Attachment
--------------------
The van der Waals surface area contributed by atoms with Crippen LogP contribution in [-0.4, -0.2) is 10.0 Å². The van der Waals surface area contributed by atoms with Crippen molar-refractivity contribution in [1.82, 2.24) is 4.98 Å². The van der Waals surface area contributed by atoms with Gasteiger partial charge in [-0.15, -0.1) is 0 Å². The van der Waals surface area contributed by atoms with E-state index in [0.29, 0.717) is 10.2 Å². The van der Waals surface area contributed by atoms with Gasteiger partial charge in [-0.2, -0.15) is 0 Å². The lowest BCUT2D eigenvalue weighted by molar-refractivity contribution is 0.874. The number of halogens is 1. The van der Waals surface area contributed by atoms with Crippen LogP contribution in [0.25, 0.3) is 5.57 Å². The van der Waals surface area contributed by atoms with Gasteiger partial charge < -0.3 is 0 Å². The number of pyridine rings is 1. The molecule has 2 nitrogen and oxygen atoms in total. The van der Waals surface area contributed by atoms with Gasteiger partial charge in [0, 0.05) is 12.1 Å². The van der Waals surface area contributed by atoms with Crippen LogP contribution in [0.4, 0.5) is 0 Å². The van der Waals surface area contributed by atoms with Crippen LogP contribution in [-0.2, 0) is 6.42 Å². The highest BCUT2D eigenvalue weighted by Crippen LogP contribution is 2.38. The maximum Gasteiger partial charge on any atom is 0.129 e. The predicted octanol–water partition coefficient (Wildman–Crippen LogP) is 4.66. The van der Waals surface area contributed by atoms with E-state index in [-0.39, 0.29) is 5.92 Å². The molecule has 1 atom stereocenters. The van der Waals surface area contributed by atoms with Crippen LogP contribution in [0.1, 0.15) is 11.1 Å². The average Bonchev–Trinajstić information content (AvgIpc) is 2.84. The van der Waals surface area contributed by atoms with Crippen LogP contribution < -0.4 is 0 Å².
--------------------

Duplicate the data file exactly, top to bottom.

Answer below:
The van der Waals surface area contributed by atoms with Crippen LogP contribution in [-0.4, -0.2) is 10.0 Å². The van der Waals surface area contributed by atoms with Crippen molar-refractivity contribution in [1.82, 2.24) is 4.98 Å². The van der Waals surface area contributed by atoms with Gasteiger partial charge in [-0.15, -0.1) is 0 Å². The van der Waals surface area contributed by atoms with E-state index in [0.29, 0.717) is 10.2 Å². The van der Waals surface area contributed by atoms with Gasteiger partial charge in [-0.2, -0.15) is 0 Å². The lowest BCUT2D eigenvalue weighted by molar-refractivity contribution is 0.874. The number of halogens is 1. The van der Waals surface area contributed by atoms with Crippen LogP contribution in [0.25, 0.3) is 5.57 Å². The van der Waals surface area contributed by atoms with Gasteiger partial charge < -0.3 is 0 Å². The number of pyridine rings is 1. The molecule has 2 nitrogen and oxygen atoms in total. The van der Waals surface area contributed by atoms with Gasteiger partial charge in [0, 0.05) is 12.1 Å². The van der Waals surface area contributed by atoms with Crippen LogP contribution in [0.4, 0.5) is 0 Å². The van der Waals surface area contributed by atoms with Crippen LogP contribution in [-0.2, 0) is 6.42 Å². The highest BCUT2D eigenvalue weighted by Crippen LogP contribution is 2.38. The maximum Gasteiger partial charge on any atom is 0.129 e. The predicted octanol–water partition coefficient (Wildman–Crippen LogP) is 4.66. The van der Waals surface area contributed by atoms with E-state index in [-0.39, 0.29) is 5.92 Å². The molecule has 1 atom stereocenters. The van der Waals surface area contributed by atoms with Crippen LogP contribution in [0.1, 0.15) is 11.1 Å². The average Bonchev–Trinajstić information content (AvgIpc) is 2.84. The van der Waals surface area contributed by atoms with Crippen LogP contribution < -0.4 is 0 Å².